The Racing Minister’s decision to push back on questions about the future of greyhound racing has the New Zealand Green Party worried. The Green Party of Aotearoa New Zealand believe the Racing Minister is gambling with dogs’ lives in unnecessary and self-imposed delay. Because for the party, greyhound racing does not meet animal welfare standards.
The Party has, through its Animal Welfare Spokesperson, Mr Chlöe Swarbrick, expressed concern over reports that the Racing Minister is delaying decisions on the future of greyhound racing until after the election.

The greyhound racing industry has been under scrutiny for decades.

“This is a bizarre concession to an industry that has spent the last ten years failing to meet animal welfare standards,” said Chlöe Swarbrick.
He sees the existence of the greyhound racing industry as a threat to dogs.
“As long as the greyhound racing industry continues, dogs will unnecessarily die and be injured. These deaths and injuries are not a bug, they are a design feature,” he said.

The Green Party challenges the government on its responsibilities in the face of what it considers a scourge for animal welfare.

Chlöe Swarbrick believes the government has all the evidence it needs to decide that the practice does not belong in Aotearoa, New Zealand, which he says remains one of just a handful of countries in the world that continues to allow it.

“We’ve had three reports in ten years that have told them things are not getting better. This is why the Government stated it was putting the industry ‘on notice’ in 2021,” he recalled.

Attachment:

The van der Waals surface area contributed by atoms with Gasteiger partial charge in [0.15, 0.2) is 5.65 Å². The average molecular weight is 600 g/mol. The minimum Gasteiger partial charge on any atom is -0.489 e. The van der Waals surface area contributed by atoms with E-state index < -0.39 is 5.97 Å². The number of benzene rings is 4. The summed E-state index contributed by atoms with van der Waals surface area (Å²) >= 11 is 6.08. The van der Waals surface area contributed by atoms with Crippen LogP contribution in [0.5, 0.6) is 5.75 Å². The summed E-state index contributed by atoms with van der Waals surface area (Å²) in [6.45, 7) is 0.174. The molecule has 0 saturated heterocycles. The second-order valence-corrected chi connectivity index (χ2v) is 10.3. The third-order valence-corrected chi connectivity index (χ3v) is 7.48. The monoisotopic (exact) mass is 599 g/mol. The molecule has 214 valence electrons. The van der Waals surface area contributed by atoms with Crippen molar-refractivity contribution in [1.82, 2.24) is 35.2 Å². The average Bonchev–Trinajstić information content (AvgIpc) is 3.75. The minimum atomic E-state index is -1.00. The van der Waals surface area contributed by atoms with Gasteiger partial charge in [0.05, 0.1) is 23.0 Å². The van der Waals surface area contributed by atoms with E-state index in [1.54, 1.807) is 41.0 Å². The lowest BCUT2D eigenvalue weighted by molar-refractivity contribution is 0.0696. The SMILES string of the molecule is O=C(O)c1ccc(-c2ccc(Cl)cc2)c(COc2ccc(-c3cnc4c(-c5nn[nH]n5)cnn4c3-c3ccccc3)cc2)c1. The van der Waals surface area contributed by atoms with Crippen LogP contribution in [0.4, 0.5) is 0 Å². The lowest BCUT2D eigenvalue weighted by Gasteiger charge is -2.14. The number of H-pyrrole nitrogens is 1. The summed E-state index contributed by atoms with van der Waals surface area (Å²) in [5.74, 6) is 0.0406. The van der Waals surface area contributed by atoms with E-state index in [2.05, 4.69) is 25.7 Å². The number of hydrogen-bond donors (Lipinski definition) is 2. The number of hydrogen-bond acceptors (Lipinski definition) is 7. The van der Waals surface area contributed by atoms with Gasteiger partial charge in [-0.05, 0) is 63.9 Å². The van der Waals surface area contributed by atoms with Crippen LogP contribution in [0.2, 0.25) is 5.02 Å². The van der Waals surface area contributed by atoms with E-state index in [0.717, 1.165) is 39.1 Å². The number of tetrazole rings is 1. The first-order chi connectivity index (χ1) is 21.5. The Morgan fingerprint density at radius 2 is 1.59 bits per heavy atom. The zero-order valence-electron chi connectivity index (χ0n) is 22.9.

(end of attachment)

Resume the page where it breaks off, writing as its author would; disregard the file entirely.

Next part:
The Green Party animal welfare spokesman said an independent poll commissioned by the SPCA found that 74% of New Zealanders would support an end to greyhound racing if it were put to a referendum.

He showed that Parliament’s own Petitions Committee signaled last year, with an all-party consensus, that there were serious and persistent problems with the industry.

“This parliamentary report raises doubts about whether the greyhound racing industry still has a social license to operate in its current form, and serious concerns about the way the industry currently operates,” he stated.

For this Green Party official, the Minister’s decision to kick the can down the road will mean more unnecessary dog deaths and suffering. This will mean more time for the industry to continue pushing for even more extensions.

He considers that the only obstacle to action is the government itself. He thinks the minister can change his mind and present his document to cabinet.

“He can and should also publicly release the information and evidence he’s currently sitting on so New Zealanders can form an understanding of his priorities – or lack thereof – on animal welfare,” Chlöe Swarbrick said.

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